The Newtown, Conn., school shootings have revived an issue that neatly illustrates purple Virginia’s split political personality: guns.
Gun-rights supporters have for years dominated the General Assembly in Richmond, where visitors with permits can bring firearms into the state Capitol. This year, lawmakers abolished a law that had capped handgun purchases to one a month, and they stripped localities of the right to require fingerprints from people applying for concealed-handgun permits.
And in the aftermath of the massacre in Connecticut, Virginia Gov. Robert F. McDonnell (R) and Attorney General Ken Cuccinelli II said the state should consider allowing teachers to carry weapons at schools. Del. Robert G. Marshall (R-Prince William) went further Wednesday, offering a bill that would require schools to arm some teachers or other staff members.
But there’s evidence that the issue may have lost some of its power to swing statewide races, as Democratic candidates feel less pressure to toe a pro-gun line.
Sen. Mark R. Warner (D), who is up for reelection in 2014 and has an “A” rating from the National Rifle Association, said this week that “the status quo” could not be maintained. “There’s got to be a way to put reasonable restrictions, particularly as we look at assault weapons, as we look at these fast clips of ammunition.”
Terry McAuliffe, a Democrat who many expect to face Cuccinelli in the governor’s race next year, called for “mainstream restrictions on dangerous weapons that we can agree on,” including an assault weapons ban.
Lt. Gov. Bill Bolling — who dropped out of the race for the GOP gubernatorial nomination in November but says he is considering an independent bid — broke with McDonnell on the possibility of arming teachers.
“The Lieutenant Governor believes that the job of a teacher is to teach and he does not support arming teachers,” Bolling’s deputy chief of staff, Ibbie Hedrick, said in an e-mail. “If school security needs to be enhanced, it should be done by trained law enforcement personnel.”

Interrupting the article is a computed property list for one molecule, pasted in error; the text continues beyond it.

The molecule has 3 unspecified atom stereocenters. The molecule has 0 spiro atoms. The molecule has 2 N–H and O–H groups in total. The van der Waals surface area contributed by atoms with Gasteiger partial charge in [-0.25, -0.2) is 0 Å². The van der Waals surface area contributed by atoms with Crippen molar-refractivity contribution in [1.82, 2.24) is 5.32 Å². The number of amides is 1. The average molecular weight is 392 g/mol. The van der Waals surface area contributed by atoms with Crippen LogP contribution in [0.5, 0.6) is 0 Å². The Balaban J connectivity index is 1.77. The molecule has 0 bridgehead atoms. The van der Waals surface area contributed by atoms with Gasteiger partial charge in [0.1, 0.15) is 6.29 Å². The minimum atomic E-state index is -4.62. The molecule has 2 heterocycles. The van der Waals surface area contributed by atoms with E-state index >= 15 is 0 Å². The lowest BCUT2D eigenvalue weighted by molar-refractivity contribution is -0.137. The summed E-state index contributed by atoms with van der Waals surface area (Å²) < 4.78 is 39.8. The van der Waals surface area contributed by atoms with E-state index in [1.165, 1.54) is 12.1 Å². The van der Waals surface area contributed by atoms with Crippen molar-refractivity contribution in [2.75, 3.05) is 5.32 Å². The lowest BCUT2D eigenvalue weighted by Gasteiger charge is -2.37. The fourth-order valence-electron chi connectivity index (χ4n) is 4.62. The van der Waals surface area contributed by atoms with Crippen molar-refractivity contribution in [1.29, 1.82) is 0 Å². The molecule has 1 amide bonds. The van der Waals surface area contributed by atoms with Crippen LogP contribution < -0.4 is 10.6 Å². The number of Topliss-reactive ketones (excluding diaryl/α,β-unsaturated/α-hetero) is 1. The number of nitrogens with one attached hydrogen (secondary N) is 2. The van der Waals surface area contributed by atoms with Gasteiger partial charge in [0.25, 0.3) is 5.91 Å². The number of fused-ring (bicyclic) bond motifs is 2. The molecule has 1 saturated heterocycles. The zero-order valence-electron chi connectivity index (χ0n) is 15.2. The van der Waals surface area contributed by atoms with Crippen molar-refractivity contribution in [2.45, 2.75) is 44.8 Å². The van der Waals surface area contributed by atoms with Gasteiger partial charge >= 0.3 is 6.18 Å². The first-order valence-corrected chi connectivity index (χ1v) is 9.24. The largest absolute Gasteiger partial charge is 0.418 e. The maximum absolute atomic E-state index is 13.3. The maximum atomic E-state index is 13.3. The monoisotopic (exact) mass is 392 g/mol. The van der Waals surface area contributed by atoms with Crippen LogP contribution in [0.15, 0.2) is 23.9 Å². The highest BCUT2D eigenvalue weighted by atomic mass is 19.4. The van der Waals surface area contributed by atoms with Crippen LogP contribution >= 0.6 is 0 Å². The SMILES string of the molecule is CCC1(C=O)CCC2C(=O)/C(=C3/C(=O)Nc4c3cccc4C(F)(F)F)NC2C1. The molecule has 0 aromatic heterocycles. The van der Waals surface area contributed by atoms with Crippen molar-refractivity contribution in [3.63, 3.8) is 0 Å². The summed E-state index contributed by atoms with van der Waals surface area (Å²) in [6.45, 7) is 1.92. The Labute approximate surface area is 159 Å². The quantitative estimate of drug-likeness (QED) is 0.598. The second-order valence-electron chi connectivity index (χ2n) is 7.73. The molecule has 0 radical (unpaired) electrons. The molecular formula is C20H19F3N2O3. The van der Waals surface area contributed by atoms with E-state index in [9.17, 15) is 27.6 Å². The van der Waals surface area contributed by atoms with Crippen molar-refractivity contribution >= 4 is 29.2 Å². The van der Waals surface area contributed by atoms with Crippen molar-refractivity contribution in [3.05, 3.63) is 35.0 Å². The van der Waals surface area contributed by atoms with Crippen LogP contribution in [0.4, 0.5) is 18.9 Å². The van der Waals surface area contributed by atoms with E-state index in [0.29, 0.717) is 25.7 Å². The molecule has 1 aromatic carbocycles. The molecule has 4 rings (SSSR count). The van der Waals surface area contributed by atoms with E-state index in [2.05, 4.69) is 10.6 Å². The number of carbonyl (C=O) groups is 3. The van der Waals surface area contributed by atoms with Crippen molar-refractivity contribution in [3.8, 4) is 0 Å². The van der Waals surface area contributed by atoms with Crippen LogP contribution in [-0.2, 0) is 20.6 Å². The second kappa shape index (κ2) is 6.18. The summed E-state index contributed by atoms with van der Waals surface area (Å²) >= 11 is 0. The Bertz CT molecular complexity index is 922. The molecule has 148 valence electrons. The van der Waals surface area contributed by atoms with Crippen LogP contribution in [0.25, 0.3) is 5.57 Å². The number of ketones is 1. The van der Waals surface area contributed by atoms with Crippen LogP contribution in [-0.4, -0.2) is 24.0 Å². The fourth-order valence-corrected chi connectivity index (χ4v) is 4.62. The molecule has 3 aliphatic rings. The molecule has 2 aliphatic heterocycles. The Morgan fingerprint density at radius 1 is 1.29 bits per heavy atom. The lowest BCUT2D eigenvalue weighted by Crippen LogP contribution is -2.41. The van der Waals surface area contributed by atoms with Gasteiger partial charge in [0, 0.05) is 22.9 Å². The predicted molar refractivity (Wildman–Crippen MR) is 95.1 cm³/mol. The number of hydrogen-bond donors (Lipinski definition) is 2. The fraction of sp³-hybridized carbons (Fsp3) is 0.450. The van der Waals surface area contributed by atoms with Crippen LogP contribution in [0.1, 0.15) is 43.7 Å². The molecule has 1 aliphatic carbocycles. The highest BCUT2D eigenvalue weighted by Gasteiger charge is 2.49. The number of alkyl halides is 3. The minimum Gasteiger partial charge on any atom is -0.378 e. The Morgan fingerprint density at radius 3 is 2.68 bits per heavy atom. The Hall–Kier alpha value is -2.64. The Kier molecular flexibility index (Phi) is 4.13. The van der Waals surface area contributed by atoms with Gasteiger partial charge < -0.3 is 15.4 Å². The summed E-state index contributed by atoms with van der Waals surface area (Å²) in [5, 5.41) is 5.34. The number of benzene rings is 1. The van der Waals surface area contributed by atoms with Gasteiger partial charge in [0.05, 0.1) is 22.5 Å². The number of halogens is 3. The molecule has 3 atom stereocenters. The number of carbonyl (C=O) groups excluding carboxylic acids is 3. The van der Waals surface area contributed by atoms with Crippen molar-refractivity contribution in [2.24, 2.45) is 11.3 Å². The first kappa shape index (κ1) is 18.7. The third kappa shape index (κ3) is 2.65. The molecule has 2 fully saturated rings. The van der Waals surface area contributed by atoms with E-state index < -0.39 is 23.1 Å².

And in this year’s marquee U.S. Senate race, Timothy M. Kaine (D) beat another former governor, George Allen (R), despite Allen’s “A” rating from the NRA and Kaine’s “F.” Gun issues did not play a prominent role in the race.
That marked a change from two decades ago, when Allen won the 1993 race for governor, partly by attacking Attorney General Mary Sue Terry (D) for her support of gun control.
In 2001, Warner’s gubernatorial win “sealed a big change in political thinking about the issue: that even for Democrats running statewide, gun-control issue was a sure loser,” said Mark Rozell, a public policy professor at George Mason University. “Democrats running statewide from then mostly seemed to bend over backwards to prove how gun friendly they were.”
Now, Rozell said, “the combination of demographic shifts in Virginia and the tragedy in Connecticut will move Democratic candidates running statewide to push for gun restrictions, with much less, if any, fear of negative political repercussions.”
Surveys have shown the state as split. In a May Washington Post poll, 53 percent of respondents said they supported stricter gun-control, down from 58 percent in 2007. But 71 percent said they would have preferred to keep the state’s one-gun-per-month law.
Perhaps because some Virginians worry that stronger gun control is coming, there are reports of buyers flocking to stores to stock up on weapons that they think could be banned or restricted. Earl Curtis, owner of the Blue Ridge Arsenal in Chantilly, said Tuesday that traffic was unusually heavy at his shop and that many customers were interested in buying semiautomatic rifles.